Seven Nights

It was only a week in hospital; other parents are there for months or in and out for years with their sick children. I always knew these parents were amazing but I have a newfound respect and love for them.
We were only there seven nights but it felt like months to me. In fact, if you saw me you would have thought I had aged about 10 years. Still, I couldn’t care less about how I looked and the occasional shower was enough for me to feel ok.
It was seven nights of praying and contending for the health of my 3-week-old baby. It was seven nights of living real faith in action where I wasn’t always positive or hopeful and there were moments of total heartbreak. It sounds dramatic right? It was only a week but seeing my baby endure things that he didn’t deserve was probably the hardest thing I’ve ever had to go through. Every moment I wished I could have taken everything he was going through myself.
It was a Wednesday when I noticed the first ‘episode’. Lennox stopped breathing, his chest stopped moving, he stiffened up, his colour changed and he seemed lifeless. It felt like an eternity but the first time it happened it lasted around 30 seconds.
I had no idea what was happening but thought maybe he choked up a bit of milk and he soon regained his colour and went back to his old self so I didn’t think much of it.
It happened twice more the next night, the same thing and I don’t remember how long they went for but I’m lucky I was awake when it happened. We were straight to the hospital from there.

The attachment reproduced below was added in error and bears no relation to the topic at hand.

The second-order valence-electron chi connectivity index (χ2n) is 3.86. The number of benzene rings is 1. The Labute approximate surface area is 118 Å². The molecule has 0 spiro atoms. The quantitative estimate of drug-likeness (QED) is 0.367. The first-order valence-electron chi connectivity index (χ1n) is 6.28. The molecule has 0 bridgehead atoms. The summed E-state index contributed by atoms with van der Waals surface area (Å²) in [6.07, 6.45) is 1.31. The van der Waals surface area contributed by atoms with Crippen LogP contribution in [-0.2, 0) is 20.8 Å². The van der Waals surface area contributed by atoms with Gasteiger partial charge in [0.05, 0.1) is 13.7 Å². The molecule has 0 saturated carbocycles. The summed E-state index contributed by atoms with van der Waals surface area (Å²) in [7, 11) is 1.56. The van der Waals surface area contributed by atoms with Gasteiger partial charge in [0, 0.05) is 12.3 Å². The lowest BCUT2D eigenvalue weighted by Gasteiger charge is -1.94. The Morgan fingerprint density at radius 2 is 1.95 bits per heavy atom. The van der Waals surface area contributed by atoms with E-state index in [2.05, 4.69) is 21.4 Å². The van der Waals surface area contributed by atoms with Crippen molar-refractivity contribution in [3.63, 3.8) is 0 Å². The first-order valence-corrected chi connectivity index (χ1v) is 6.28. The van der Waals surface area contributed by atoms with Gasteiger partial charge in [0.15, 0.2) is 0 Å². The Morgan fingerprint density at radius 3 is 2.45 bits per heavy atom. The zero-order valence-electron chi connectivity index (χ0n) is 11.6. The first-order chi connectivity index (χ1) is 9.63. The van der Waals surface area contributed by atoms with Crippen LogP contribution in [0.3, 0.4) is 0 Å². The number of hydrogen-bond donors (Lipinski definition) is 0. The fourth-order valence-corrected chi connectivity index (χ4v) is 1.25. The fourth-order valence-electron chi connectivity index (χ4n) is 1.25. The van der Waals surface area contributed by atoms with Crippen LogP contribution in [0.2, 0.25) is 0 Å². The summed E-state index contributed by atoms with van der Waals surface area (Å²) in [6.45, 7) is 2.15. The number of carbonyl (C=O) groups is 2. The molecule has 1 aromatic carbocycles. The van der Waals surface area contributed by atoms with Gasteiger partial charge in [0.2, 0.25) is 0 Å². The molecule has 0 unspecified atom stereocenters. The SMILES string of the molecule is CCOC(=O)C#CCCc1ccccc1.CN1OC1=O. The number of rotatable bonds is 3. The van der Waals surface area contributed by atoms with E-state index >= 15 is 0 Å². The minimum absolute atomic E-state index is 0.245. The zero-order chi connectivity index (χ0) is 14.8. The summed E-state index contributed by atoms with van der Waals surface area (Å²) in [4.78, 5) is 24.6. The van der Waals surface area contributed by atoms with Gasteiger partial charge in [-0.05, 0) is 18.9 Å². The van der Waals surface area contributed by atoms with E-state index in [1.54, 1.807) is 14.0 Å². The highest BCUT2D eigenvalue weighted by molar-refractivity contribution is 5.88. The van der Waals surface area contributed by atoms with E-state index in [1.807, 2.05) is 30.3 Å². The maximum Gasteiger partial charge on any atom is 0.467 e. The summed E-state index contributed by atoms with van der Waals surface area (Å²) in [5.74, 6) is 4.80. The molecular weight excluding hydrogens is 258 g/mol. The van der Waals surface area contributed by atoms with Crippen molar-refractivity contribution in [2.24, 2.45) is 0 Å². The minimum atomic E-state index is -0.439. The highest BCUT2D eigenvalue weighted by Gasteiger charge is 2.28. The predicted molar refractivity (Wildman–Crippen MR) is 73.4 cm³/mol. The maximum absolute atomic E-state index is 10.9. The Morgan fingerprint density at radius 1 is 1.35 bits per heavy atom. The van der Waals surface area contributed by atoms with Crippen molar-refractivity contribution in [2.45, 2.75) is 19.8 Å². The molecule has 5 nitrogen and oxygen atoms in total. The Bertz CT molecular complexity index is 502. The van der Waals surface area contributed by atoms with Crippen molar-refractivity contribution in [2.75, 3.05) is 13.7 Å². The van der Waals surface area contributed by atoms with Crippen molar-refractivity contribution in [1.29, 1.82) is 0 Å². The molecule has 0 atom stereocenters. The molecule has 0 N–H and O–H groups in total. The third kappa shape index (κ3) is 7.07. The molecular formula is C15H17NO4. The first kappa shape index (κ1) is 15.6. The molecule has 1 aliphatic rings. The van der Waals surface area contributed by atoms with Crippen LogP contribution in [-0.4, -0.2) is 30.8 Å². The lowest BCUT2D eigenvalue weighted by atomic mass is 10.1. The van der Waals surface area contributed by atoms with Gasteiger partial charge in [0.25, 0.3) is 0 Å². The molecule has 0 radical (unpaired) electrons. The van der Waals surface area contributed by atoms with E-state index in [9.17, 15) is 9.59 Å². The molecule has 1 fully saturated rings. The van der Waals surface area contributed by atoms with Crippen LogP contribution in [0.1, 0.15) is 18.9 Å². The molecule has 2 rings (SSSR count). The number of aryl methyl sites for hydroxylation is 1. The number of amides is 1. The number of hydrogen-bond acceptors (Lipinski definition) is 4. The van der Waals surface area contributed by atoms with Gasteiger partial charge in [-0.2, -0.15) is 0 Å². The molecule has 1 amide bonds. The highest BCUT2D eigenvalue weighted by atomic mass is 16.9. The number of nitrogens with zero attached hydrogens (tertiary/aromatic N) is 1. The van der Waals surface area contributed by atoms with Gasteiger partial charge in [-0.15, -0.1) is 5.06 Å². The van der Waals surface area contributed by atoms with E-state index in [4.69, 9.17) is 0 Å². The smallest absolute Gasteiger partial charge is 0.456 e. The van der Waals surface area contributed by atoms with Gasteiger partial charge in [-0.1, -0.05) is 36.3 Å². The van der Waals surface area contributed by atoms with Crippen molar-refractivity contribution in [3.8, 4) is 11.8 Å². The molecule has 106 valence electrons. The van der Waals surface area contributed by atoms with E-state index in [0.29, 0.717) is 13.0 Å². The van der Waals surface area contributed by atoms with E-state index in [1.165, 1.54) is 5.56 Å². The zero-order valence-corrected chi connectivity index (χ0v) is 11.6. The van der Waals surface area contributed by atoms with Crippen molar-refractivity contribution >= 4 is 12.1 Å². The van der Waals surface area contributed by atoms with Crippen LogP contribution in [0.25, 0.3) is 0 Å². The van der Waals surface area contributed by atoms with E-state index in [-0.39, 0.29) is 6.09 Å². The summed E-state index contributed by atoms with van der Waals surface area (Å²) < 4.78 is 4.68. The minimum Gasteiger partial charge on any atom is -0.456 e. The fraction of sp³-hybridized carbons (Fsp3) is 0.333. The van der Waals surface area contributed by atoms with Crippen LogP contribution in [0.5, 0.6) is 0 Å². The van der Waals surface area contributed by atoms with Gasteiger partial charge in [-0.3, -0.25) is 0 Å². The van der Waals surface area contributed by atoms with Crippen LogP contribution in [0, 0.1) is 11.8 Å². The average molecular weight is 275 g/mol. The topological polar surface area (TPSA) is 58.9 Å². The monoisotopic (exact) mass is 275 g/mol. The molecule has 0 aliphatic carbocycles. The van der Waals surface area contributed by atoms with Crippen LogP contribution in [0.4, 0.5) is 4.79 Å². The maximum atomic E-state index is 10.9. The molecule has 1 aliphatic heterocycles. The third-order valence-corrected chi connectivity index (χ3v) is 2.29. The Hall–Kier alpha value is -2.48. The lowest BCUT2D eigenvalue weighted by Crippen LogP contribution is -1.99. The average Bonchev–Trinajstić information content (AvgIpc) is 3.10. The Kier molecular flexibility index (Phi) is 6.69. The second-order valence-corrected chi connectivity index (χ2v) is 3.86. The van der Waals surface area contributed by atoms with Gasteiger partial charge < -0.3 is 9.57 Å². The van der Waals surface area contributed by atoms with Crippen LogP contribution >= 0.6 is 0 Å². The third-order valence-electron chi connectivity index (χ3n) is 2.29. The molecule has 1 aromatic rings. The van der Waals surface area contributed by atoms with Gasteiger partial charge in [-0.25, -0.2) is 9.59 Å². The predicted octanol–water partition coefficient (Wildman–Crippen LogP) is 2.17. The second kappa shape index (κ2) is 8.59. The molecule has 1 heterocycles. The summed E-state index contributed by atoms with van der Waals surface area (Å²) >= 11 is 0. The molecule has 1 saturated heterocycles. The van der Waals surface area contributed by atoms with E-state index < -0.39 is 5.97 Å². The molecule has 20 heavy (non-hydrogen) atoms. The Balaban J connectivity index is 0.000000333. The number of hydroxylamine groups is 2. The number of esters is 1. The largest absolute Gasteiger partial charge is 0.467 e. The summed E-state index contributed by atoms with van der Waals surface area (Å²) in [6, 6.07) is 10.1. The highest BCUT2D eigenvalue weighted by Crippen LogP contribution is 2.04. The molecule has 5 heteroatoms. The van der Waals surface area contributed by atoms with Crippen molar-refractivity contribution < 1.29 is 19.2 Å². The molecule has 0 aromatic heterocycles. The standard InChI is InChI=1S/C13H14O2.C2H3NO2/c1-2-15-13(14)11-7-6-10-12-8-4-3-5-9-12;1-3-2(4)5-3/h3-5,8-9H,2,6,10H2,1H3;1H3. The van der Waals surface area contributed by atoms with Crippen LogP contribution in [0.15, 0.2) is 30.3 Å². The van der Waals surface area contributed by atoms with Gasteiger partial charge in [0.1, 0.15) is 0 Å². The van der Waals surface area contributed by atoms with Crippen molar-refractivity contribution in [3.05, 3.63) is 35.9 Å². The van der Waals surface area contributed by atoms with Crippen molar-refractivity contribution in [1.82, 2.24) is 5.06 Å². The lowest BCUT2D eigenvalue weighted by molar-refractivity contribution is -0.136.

We got to emergency at the Children’s Hospital and they found us a bed straight away. When we arrived, he had a temperature over 38 degrees and that’s when they told us he was about to go through some testing. We didn’t know what we were in for but what followed were multiple blood tests, a cannula and a lumbar puncture along with a few others. Basically this was an hour straight of my 3.8kg baby screaming while we held him down and tried our best to comfort him.
Lennox was a small baby when he was born (3kg) and didn’t have the easiest entry in to the world. I was forced to have a caesarean just before 39 weeks when we found out he was not growing sufficiently in the womb and was not in a good position, posterior and wedged in my right side causing intense pain in my back.
The way I prayed and praised in the weeks leading up his birth when they were monitoring his growth led to him being named Lennox Jude. Jude, meaning praise.
I had prayed so much for his health in those weeks so this time in hospital was hard for me to comprehend. I thought the hard part was over.
After a while, we found out that the temperature he had actually had nothing to do with the episode but it was the reason they kept us in hospital. They transferred us to our local hospital that night, as they knew we would be in for a few days and we waited for the results.
Three more nights in hospital and they eventually called these ‘episodes’, which not one doctor had seen yet, ‘apneas’. They said they were due to reflux and sent us home with some medication.
We went home on edge but comforted in the fact we had some sort of answer.
That didn’t last long.